Paris, Je t’aime: A Declaration of Love to Cinema

By Louise Hurtel


Stories of love from the city of love, Paris

Paris, Je t’aime
is a collective film offering a selection of eighteen stories set up in the city of love (Paris). Directed by twenty renowned filmmakers coming from around the world, including Olivier Assayas, Gurinder Chadha, Sylvain Chomet, Joel and Ethan Coen, Wes Craven, Alfonso Cuarón, Alexander Payne, Walter Salles, Tom Tykwer and Gus Van Sant to mention only a few, this engaging and innovative project was made possible thanks to Emmanuel Benbihy and the very experienced Claudie Ossard (Betty Blue, The City of Lost Children and Amelie), who both produced the film and offered the opportunity to international directors to express their views and outlooks on Paris.

The main originality of the film is that each director brings his/her personal contribution to the film by presenting a new portrait of the French capital, revealing the atmosphere and life in several arrondissements and locations of the city. Emotionally engaging, and absolutely original into the concept of film genres, this is a sweet-sour mixture of different stories plunging the spectator for almost two hours into an enjoyable adventure and quest for an unknown Paris. Far from the touristy places and as we approach this unknown territory, we discover a remote and atypical Paris rarely seen before, and which only exists for those who live there.

What makes the film so enchanting is that each short tells the story of an unusual encounter, sending you on a journey to meet a variety of characters and to explore different worlds. You never know what is going to come next, and this is the magic effect that creates the film. With great performances and an outstanding host of international actors, including Fanny Ardant, Juliette Binoche, Steve Buscemi, William Dafoe, Gérard Depardieu, Maggie Gyllenhall, Bob Hoskins, Emily Mortimer, Nick Nolte, Natalie Portman, Miranda Richardson, Gena Rowlands, Ludivine Sagnier, Catalina Sandino, Barbet Schroeder, Rufus Sewell, Elijah Wood, the film illustrates very well the diversity of cultures in Paris, with its international population coming from around the globe.

tuileries-joel-ethan-coen.jpgTuileries (Joel and Ethan Coen)

Possibly the idea of making a film about Paris could appear a bit clichéd. However, the film sheds some new light on real issues of modern society. From racial tensions and discrimination to difficulties in relationships between people of different generations, the film is a humane and realistic testimony of our everyday life. No doubt that at some points, you will identify yourself with one of the stories (if not many), where you could very easily find yourself in one or another of the situations portrayed in the film.

This is particularly relevant in the Coen Brothers' short (Tuileries), which presents the common cliché about Paris as the city of lovers. The story is simple, amazingly funny and witty enough to make one sequence or two become cult scenes. An American tourist (Steve Buscemi) is reading his guidebook and is waiting on the platform of the Tuileries Metro Station. Meanwhile, he discovers in his precious book the only too appropriate instruction about Metro behaviour. Thinking that it is just what he needs, but at that very moment, he is getting mixed up into an incredible mish-mash for having disregarded the guidebook’s recommendations.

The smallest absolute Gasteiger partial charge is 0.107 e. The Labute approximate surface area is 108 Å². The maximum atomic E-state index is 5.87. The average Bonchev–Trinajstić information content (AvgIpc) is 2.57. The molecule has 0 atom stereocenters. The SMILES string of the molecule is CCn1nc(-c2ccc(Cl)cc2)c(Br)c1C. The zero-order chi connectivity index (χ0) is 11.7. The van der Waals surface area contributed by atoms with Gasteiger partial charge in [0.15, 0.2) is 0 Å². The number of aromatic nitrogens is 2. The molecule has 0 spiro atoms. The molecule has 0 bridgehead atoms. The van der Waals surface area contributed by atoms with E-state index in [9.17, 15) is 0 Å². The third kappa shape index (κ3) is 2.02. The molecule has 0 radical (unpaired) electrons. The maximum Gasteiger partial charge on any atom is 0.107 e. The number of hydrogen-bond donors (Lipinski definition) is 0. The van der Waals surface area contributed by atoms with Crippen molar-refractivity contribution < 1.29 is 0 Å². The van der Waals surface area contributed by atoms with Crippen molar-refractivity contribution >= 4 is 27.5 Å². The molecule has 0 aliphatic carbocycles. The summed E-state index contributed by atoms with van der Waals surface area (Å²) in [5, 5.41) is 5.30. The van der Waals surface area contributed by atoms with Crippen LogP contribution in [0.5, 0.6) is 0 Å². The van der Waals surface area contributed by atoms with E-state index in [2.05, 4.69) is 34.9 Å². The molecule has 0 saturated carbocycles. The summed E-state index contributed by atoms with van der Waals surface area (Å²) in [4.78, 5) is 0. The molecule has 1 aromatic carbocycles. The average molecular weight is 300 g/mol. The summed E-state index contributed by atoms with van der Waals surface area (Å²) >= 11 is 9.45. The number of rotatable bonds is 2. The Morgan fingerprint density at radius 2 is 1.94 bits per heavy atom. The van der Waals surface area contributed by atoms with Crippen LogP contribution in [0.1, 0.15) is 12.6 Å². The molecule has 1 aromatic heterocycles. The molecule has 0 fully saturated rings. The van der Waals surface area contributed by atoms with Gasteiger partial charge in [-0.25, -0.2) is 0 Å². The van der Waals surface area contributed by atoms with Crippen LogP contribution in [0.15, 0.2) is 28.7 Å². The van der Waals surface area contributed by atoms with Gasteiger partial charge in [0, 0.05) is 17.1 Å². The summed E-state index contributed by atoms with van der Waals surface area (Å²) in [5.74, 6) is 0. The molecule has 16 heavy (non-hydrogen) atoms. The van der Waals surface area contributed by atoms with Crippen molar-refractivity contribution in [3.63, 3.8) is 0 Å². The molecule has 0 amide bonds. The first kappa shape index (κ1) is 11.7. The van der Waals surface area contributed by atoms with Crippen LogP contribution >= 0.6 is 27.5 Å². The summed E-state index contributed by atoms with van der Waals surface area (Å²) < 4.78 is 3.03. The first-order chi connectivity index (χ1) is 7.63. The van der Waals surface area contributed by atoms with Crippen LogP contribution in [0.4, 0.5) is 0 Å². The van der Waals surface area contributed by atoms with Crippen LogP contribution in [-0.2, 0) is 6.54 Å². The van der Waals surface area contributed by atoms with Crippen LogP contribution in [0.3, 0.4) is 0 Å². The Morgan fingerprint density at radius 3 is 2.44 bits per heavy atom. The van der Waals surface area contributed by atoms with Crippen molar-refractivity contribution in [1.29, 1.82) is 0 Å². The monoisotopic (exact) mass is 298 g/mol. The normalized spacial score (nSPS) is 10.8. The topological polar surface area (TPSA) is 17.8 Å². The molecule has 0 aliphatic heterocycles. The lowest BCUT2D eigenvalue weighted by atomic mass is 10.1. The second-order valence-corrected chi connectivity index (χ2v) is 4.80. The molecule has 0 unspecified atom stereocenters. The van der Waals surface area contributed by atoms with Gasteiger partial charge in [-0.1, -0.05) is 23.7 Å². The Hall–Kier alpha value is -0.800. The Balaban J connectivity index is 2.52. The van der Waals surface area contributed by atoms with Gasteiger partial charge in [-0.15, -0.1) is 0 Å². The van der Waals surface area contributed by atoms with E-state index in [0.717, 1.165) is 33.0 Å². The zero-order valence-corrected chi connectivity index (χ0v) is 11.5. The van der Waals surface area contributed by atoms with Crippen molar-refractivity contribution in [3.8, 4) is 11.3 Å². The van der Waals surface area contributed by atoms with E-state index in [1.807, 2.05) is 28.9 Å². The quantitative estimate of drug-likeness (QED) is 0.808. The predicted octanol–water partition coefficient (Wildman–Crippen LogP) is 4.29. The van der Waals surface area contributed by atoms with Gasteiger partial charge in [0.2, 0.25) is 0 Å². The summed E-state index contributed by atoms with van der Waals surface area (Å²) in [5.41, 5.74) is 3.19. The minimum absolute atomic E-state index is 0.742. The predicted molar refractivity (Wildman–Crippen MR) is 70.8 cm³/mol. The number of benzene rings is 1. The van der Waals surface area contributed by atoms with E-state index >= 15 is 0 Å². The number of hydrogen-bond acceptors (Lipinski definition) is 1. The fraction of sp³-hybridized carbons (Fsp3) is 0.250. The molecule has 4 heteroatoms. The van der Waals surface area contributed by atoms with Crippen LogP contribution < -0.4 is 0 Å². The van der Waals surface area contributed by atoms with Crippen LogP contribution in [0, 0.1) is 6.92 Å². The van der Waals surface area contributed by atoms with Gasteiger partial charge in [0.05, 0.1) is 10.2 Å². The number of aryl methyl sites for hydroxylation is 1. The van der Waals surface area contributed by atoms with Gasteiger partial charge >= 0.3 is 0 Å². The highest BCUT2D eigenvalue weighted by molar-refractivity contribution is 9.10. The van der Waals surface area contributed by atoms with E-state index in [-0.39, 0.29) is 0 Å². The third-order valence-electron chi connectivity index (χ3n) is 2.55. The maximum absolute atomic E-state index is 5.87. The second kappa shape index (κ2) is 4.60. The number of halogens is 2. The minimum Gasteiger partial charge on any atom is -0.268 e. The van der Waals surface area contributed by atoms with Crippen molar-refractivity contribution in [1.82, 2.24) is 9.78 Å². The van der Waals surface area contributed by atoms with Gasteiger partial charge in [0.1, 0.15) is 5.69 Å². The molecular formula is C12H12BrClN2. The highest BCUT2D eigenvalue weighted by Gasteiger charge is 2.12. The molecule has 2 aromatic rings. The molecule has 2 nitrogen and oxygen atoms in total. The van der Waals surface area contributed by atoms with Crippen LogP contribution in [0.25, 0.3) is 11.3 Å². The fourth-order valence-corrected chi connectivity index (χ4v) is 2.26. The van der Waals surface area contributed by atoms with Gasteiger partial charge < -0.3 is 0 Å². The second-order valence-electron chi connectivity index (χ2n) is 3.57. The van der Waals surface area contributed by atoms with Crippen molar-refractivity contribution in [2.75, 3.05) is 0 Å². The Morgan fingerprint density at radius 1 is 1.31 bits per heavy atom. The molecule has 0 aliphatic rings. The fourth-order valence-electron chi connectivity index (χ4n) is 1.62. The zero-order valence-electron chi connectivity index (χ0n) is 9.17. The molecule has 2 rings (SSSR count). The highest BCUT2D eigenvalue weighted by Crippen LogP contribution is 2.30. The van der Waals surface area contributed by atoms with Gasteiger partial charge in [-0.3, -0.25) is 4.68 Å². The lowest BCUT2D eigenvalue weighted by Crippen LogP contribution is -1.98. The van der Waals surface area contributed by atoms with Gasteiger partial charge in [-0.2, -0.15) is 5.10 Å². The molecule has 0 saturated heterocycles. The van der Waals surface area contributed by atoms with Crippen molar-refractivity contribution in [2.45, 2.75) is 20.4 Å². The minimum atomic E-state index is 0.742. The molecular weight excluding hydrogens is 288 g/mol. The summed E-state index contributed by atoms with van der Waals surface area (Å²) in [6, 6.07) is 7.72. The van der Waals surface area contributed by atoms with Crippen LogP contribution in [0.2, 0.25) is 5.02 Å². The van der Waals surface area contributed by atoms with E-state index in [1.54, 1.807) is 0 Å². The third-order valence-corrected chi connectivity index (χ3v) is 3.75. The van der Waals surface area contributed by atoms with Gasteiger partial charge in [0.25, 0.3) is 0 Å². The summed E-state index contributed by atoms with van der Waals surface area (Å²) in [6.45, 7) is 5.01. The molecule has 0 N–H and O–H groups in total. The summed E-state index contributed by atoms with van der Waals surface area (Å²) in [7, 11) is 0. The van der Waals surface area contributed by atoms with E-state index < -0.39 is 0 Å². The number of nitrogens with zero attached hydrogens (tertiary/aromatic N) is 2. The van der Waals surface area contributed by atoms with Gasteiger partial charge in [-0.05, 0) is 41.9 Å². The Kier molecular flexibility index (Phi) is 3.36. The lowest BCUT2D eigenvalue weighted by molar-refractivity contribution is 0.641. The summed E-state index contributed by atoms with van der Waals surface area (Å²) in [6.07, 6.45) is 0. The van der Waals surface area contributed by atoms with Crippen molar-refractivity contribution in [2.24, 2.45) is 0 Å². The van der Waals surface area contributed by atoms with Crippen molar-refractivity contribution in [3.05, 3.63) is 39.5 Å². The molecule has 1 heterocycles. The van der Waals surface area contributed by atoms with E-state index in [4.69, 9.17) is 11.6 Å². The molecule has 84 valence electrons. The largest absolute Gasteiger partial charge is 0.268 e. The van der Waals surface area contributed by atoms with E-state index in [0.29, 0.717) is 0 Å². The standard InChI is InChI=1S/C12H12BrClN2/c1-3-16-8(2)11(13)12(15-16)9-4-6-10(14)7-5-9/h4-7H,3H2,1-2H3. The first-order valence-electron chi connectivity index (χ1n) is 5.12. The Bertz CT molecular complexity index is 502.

faubourg-saint-denis-tom-tykwer.jpgFaubourg Saint-Denis (Tom Tykwer)

In the neighbourhood of Faubourg Saint-Denis, another story of love is playing. Originally made in 2002, by the German director Tom Tykwer, we are told the story (Faubourg Saint-Denis) of Francine (Natalie Portman) -- dreaming of becoming an actress -- who is telephoning her blind boyfriend Thomas (Melchior Beslon) to tell him their relationship is over. Suddenly we are plunged into a series of flashbacks, as memories and strong images play through Thomas’s mind while he remembers their first encounter. Beautifully directed, this is a touching portrait of young lovers that admirers of romantic love might find simply enchanting.

At first, the idea of gathering a great number of shorts into a single film could have appeared a bit awkward, but surprisingly the whole film’s strength is based on this diversity of original plots and representative stories, added to a fluid and coherent montage. Furthermore, the film is not only a pure celebration of the city of Paris, but more a reflection on how people live within society, and more particularly, about these different characters that you might encounter in a romantic capital with all the good and the bad that it implies.


In short, the magic ofParis, Je t’aime simply relies on this romanticism present throughout the film and which is so characteristic of Paris. Of course, you might feel a bit disorientated and frustrated sometimes, wishing that the shorts would last longer than their short few minutes and enable you to know a little more about the story. However, Paris, Je t’aime works very well as a whole film thanks to its continuity and remarkable novelty. As producer Claudie Ossard suggested that thanks to its fresh look at Paris, this film has a great chance to ‘become the new ambassador of Paris abroad’.

Paris, Je t’aime was screened at the 2006 Cannes Film Festival for the opening of the selection ‘Un Certain Regard’. It will be released nationally on June 29.

Louise Hurtel is French and a former resident of Paris. She is currently studying for an MA in History of Film and Visual Media in London.